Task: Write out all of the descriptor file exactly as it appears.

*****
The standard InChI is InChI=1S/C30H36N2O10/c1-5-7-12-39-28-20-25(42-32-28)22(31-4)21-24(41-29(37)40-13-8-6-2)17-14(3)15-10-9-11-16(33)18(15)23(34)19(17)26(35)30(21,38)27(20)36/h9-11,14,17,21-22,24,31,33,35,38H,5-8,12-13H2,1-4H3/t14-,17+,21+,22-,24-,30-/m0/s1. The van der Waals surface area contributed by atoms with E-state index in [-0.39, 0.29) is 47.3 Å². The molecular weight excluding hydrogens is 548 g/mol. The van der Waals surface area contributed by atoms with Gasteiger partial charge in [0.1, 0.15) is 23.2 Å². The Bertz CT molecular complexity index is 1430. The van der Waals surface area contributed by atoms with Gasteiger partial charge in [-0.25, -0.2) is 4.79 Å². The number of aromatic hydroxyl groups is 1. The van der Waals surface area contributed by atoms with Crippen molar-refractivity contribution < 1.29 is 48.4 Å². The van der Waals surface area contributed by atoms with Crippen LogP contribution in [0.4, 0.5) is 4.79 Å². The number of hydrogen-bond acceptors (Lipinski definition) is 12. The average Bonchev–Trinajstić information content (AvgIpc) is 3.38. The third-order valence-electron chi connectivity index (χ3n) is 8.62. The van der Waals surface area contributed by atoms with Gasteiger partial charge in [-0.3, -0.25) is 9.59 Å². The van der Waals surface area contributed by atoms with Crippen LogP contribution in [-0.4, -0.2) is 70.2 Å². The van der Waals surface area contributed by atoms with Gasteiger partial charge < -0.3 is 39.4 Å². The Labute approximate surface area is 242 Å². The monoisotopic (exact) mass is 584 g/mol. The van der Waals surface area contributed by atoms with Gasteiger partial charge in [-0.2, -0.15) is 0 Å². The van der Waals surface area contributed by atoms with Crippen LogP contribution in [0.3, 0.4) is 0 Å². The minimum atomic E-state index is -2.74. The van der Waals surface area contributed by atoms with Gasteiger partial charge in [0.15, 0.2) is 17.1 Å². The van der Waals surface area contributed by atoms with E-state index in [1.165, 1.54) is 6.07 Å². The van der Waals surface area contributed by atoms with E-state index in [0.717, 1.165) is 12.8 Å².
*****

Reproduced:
The standard InChI is InChI=1S/C30H36N2O10/c1-5-7-12-39-28-20-25(42-32-28)22(31-4)21-24(41-29(37)40-13-8-6-2)17-14(3)15-10-9-11-16(33)18(15)23(34)19(17)26(35)30(21,38)27(20)36/h9-11,14,17,21-22,24,31,33,35,38H,5-8,12-13H2,1-4H3/t14-,17+,21+,22-,24-,30-/m0/s1. The van der Waals surface area contributed by atoms with E-state index in [-0.39, 0.29) is 47.3 Å². The molecular weight excluding hydrogens is 548 g/mol. The van der Waals surface area contributed by atoms with Gasteiger partial charge in [0.1, 0.15) is 23.2 Å². The Bertz CT molecular complexity index is 1430. The van der Waals surface area contributed by atoms with Gasteiger partial charge in [-0.25, -0.2) is 4.79 Å². The number of aromatic hydroxyl groups is 1. The van der Waals surface area contributed by atoms with Crippen molar-refractivity contribution < 1.29 is 48.4 Å². The van der Waals surface area contributed by atoms with Crippen LogP contribution in [0.4, 0.5) is 4.79 Å². The number of hydrogen-bond acceptors (Lipinski definition) is 12. The average Bonchev–Trinajstić information content (AvgIpc) is 3.38. The third-order valence-electron chi connectivity index (χ3n) is 8.62. The van der Waals surface area contributed by atoms with Gasteiger partial charge in [-0.3, -0.25) is 9.59 Å². The van der Waals surface area contributed by atoms with Crippen LogP contribution in [-0.4, -0.2) is 70.2 Å². The van der Waals surface area contributed by atoms with Gasteiger partial charge < -0.3 is 39.4 Å². The Labute approximate surface area is 242 Å². The monoisotopic (exact) mass is 584 g/mol. The van der Waals surface area contributed by atoms with Gasteiger partial charge in [-0.2, -0.15) is 0 Å². The van der Waals surface area contributed by atoms with Crippen LogP contribution in [0.3, 0.4) is 0 Å². The minimum atomic E-state index is -2.74. The van der Waals surface area contributed by atoms with Gasteiger partial charge in [0.15, 0.2) is 17.1 Å². The van der Waals surface area contributed by atoms with E-state index in [1.165, 1.54) is 6.07 Å². The van der Waals surface area contributed by atoms with E-state index in [0.717, 1.165) is 12.8 Å².